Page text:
In Mistborn: House War, each player takes on the role of a faction seeking power in the Final Empire. On a player’s turn, they collect the resources (money, military, metal, cards, etc.) allocated to them depending on their faction. The active player then advances problem cards on a countdown track, with problems reaching the end of the track triggering their effects, then adds a new problem to the countdown track.
The overall goal of Rajas of the Ganges relates to two tracks on the main board: a money track and a fame track. Each of these is stocked with a player marker, and the tracks progress around the board in opposing directions. Additionally, players will have personal boards that hold the tiles they’ve selected for their province and “Kali statue” boards to hold dice.
Fire in the Library is played over a number of rounds where players will draw cubes from a bag, attempting to save as many books are possible. There are four different types of books, represented by yellow, white, black, and purple cubes. The bag also contains red cubes, the number of which increases over time, representing the fire.
Players will start the round by drafting turn order cards. Each turn order card has five spaces to place books, but cards earlier in turn order have more risky spaces, which makes it more likely your books will burn. You can continue drawing up to five cubes, but if you ever pull out 2 fire cubes—or a single fire cube on a risky space—the fire consumes those books and you don’t earn any points.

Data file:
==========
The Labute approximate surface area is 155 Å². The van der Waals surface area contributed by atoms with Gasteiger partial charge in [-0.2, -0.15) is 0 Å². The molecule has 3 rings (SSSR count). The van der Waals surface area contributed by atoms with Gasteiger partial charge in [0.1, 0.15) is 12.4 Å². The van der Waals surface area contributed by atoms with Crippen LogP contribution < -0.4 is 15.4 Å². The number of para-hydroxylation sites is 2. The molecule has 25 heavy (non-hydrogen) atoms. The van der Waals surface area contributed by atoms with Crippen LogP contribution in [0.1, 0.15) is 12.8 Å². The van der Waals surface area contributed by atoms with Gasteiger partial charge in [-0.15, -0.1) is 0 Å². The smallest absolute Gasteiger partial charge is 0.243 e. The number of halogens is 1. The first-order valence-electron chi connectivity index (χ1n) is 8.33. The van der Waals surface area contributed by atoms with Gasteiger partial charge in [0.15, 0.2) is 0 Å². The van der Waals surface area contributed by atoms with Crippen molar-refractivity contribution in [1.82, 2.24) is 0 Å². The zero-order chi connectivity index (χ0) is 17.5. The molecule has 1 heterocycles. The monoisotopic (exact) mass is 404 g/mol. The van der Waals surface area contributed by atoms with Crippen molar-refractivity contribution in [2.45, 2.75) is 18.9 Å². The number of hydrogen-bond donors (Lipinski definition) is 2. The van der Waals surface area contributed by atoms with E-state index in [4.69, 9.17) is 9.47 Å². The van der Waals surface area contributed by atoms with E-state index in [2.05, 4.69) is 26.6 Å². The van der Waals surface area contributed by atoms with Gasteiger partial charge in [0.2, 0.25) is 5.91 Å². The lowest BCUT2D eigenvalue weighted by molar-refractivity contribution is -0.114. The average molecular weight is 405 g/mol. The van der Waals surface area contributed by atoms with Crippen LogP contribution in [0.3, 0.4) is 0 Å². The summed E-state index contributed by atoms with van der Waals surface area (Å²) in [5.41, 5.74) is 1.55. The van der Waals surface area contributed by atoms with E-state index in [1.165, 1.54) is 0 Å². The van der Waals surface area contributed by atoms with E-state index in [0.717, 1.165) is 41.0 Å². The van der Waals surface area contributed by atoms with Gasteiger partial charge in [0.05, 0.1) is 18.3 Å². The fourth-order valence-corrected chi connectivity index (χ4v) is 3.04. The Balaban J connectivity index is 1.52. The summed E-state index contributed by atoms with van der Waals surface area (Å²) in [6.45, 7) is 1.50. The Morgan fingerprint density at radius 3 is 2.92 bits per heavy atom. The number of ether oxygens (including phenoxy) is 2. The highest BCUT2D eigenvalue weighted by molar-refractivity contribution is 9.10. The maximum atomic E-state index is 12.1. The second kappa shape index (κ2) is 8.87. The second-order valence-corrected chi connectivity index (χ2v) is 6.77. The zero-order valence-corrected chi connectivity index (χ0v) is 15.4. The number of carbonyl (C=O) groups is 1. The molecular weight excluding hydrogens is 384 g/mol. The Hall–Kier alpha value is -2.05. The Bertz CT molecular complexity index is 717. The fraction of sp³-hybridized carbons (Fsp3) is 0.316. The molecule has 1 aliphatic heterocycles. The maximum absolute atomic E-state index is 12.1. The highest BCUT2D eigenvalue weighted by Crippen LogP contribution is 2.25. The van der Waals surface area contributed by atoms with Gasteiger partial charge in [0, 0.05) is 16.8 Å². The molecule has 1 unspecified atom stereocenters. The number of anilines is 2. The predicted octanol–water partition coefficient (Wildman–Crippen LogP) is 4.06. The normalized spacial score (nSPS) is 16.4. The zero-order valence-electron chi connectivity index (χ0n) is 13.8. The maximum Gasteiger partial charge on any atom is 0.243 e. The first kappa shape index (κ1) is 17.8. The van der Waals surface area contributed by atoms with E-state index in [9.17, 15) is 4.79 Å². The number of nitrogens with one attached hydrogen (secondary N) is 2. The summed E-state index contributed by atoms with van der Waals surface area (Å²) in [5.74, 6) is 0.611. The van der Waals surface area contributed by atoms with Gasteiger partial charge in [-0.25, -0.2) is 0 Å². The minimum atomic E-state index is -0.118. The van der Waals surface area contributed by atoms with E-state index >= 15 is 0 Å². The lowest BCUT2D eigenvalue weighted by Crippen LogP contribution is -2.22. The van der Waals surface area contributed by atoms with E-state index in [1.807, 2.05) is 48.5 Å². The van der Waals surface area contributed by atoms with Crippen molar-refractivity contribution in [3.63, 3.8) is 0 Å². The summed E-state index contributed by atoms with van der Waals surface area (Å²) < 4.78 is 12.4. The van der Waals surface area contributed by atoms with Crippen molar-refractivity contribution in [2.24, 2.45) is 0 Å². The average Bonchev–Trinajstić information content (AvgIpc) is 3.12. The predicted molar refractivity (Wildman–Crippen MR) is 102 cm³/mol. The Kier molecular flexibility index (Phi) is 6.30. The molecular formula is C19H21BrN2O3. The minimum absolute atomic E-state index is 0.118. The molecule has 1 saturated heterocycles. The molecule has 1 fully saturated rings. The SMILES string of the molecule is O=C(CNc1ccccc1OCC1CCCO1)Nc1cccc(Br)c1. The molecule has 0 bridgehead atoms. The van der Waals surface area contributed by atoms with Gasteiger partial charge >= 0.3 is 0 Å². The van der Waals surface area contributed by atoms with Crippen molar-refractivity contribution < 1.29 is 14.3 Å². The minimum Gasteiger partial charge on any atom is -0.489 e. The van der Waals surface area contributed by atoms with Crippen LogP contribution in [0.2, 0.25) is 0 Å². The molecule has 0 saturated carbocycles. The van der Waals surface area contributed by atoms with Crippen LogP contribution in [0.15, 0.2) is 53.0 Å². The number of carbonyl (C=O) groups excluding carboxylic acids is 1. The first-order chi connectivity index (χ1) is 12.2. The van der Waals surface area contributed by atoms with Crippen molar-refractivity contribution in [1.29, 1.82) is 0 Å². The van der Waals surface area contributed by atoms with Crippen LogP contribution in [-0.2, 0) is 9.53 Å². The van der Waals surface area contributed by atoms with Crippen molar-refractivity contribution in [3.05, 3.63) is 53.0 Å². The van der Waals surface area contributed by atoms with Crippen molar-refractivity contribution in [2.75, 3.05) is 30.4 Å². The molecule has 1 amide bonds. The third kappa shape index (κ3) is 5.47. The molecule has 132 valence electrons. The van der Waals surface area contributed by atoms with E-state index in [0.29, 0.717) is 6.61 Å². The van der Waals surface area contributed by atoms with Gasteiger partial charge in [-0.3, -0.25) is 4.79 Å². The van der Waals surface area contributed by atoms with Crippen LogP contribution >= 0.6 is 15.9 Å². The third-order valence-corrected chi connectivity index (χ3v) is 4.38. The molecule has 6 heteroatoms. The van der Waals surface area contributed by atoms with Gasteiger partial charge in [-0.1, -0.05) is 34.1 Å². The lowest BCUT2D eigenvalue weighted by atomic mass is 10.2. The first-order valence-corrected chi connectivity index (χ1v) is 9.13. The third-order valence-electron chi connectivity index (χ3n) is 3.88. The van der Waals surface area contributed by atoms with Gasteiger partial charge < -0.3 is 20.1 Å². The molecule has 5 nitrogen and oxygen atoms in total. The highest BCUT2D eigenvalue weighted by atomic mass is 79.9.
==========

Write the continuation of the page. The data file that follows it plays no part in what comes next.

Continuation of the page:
Let’s start from the off, Mice and Mystics is lovely to look at, and the components justify the reasonable sized price tag for getting it to your table. Everything from the double sided boards to the miniatures are stunning to look at, and it’s clear that a lot of time has been put into making the game the best it could be. The detail in the protagonists are excellent and I’ll not hold it against you if you found the spider miniature a little too lifelike to spend too much time on the table.
CV: Pocket is a set collection card game with an interesting draft/grid mechanism for choosing cards. The goal of the game is to earn the most points by collecting sets and completing “missions.”